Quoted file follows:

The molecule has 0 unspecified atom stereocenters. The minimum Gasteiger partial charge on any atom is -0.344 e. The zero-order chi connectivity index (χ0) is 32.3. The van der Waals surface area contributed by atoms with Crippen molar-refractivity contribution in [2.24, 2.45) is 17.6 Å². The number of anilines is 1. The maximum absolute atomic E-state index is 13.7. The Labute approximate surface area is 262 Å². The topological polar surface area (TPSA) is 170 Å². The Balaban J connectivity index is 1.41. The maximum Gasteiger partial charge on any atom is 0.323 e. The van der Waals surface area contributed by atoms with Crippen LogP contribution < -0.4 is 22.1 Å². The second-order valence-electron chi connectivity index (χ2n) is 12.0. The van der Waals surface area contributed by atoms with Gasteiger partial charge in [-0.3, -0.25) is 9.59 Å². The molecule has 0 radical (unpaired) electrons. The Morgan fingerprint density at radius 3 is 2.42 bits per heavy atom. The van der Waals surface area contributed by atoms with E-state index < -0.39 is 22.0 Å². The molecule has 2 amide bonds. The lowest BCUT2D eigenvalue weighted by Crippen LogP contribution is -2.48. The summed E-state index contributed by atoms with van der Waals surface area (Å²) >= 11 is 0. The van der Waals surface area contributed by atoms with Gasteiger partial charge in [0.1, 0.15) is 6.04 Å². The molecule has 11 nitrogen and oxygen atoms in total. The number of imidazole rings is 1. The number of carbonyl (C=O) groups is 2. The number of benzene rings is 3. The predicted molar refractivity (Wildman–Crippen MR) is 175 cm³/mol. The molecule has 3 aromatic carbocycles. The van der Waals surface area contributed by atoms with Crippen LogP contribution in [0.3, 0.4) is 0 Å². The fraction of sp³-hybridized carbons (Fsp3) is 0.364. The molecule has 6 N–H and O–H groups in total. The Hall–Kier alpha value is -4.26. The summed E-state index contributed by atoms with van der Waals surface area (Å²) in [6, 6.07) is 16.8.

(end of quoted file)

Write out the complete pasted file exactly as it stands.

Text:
The molecule has 0 unspecified atom stereocenters. The minimum Gasteiger partial charge on any atom is -0.344 e. The zero-order chi connectivity index (χ0) is 32.3. The van der Waals surface area contributed by atoms with Crippen molar-refractivity contribution in [2.24, 2.45) is 17.6 Å². The number of anilines is 1. The maximum absolute atomic E-state index is 13.7. The Labute approximate surface area is 262 Å². The topological polar surface area (TPSA) is 170 Å². The Balaban J connectivity index is 1.41. The maximum Gasteiger partial charge on any atom is 0.323 e. The van der Waals surface area contributed by atoms with Crippen LogP contribution < -0.4 is 22.1 Å². The second-order valence-electron chi connectivity index (χ2n) is 12.0. The van der Waals surface area contributed by atoms with Gasteiger partial charge in [-0.3, -0.25) is 9.59 Å². The molecule has 0 radical (unpaired) electrons. The Morgan fingerprint density at radius 3 is 2.42 bits per heavy atom. The van der Waals surface area contributed by atoms with E-state index < -0.39 is 22.0 Å². The molecule has 2 amide bonds. The lowest BCUT2D eigenvalue weighted by Crippen LogP contribution is -2.48. The summed E-state index contributed by atoms with van der Waals surface area (Å²) >= 11 is 0. The van der Waals surface area contributed by atoms with Gasteiger partial charge in [0.1, 0.15) is 6.04 Å². The molecule has 11 nitrogen and oxygen atoms in total. The number of imidazole rings is 1. The number of carbonyl (C=O) groups is 2. The number of benzene rings is 3. The predicted molar refractivity (Wildman–Crippen MR) is 175 cm³/mol. The molecule has 3 aromatic carbocycles. The van der Waals surface area contributed by atoms with Crippen LogP contribution in [0.3, 0.4) is 0 Å². The fraction of sp³-hybridized carbons (Fsp3) is 0.364. The molecule has 6 N–H and O–H groups in total. The Hall–Kier alpha value is -4.26. The summed E-state index contributed by atoms with van der Waals surface area (Å²) in [6, 6.07) is 16.8.